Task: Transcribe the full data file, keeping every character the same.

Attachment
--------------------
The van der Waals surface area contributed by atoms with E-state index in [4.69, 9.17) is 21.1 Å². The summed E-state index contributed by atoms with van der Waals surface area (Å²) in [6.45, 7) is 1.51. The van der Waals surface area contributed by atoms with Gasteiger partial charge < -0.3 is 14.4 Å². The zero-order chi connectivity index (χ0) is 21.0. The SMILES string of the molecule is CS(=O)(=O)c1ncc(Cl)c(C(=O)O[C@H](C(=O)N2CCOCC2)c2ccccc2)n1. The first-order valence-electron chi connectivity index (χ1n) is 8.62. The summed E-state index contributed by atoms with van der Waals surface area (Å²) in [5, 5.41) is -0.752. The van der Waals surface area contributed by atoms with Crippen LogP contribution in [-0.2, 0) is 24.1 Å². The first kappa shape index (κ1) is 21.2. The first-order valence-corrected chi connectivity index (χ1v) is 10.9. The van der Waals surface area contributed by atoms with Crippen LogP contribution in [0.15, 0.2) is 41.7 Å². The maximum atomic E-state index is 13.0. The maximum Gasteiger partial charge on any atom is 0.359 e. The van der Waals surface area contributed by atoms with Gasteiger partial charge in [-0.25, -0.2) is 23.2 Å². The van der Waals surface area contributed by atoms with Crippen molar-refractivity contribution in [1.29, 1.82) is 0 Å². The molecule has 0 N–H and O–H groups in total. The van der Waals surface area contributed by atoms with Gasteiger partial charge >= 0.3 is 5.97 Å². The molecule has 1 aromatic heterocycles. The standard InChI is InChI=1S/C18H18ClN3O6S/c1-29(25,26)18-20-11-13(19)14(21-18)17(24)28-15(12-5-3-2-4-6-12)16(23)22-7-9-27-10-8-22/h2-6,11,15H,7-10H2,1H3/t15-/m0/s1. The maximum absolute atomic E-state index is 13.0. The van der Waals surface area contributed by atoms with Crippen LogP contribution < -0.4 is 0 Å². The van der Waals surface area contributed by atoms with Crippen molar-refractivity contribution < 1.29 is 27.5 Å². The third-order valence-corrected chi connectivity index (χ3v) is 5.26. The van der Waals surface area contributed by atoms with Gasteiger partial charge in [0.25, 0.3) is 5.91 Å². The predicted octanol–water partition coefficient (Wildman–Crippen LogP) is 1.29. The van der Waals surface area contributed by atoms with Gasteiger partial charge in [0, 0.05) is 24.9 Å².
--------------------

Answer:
The van der Waals surface area contributed by atoms with E-state index in [4.69, 9.17) is 21.1 Å². The summed E-state index contributed by atoms with van der Waals surface area (Å²) in [6.45, 7) is 1.51. The van der Waals surface area contributed by atoms with Gasteiger partial charge < -0.3 is 14.4 Å². The zero-order chi connectivity index (χ0) is 21.0. The SMILES string of the molecule is CS(=O)(=O)c1ncc(Cl)c(C(=O)O[C@H](C(=O)N2CCOCC2)c2ccccc2)n1. The first-order valence-electron chi connectivity index (χ1n) is 8.62. The summed E-state index contributed by atoms with van der Waals surface area (Å²) in [5, 5.41) is -0.752. The van der Waals surface area contributed by atoms with Crippen LogP contribution in [-0.2, 0) is 24.1 Å². The first kappa shape index (κ1) is 21.2. The first-order valence-corrected chi connectivity index (χ1v) is 10.9. The van der Waals surface area contributed by atoms with Crippen LogP contribution in [0.15, 0.2) is 41.7 Å². The maximum atomic E-state index is 13.0. The maximum Gasteiger partial charge on any atom is 0.359 e. The van der Waals surface area contributed by atoms with Gasteiger partial charge in [-0.25, -0.2) is 23.2 Å². The van der Waals surface area contributed by atoms with Crippen molar-refractivity contribution in [1.29, 1.82) is 0 Å². The molecule has 0 N–H and O–H groups in total. The van der Waals surface area contributed by atoms with Gasteiger partial charge >= 0.3 is 5.97 Å². The molecule has 1 aromatic heterocycles. The standard InChI is InChI=1S/C18H18ClN3O6S/c1-29(25,26)18-20-11-13(19)14(21-18)17(24)28-15(12-5-3-2-4-6-12)16(23)22-7-9-27-10-8-22/h2-6,11,15H,7-10H2,1H3/t15-/m0/s1. The maximum absolute atomic E-state index is 13.0. The van der Waals surface area contributed by atoms with Crippen LogP contribution < -0.4 is 0 Å². The van der Waals surface area contributed by atoms with Crippen molar-refractivity contribution < 1.29 is 27.5 Å². The third-order valence-corrected chi connectivity index (χ3v) is 5.26. The van der Waals surface area contributed by atoms with Gasteiger partial charge in [0.25, 0.3) is 5.91 Å². The predicted octanol–water partition coefficient (Wildman–Crippen LogP) is 1.29. The van der Waals surface area contributed by atoms with Gasteiger partial charge in [0, 0.05) is 24.9 Å².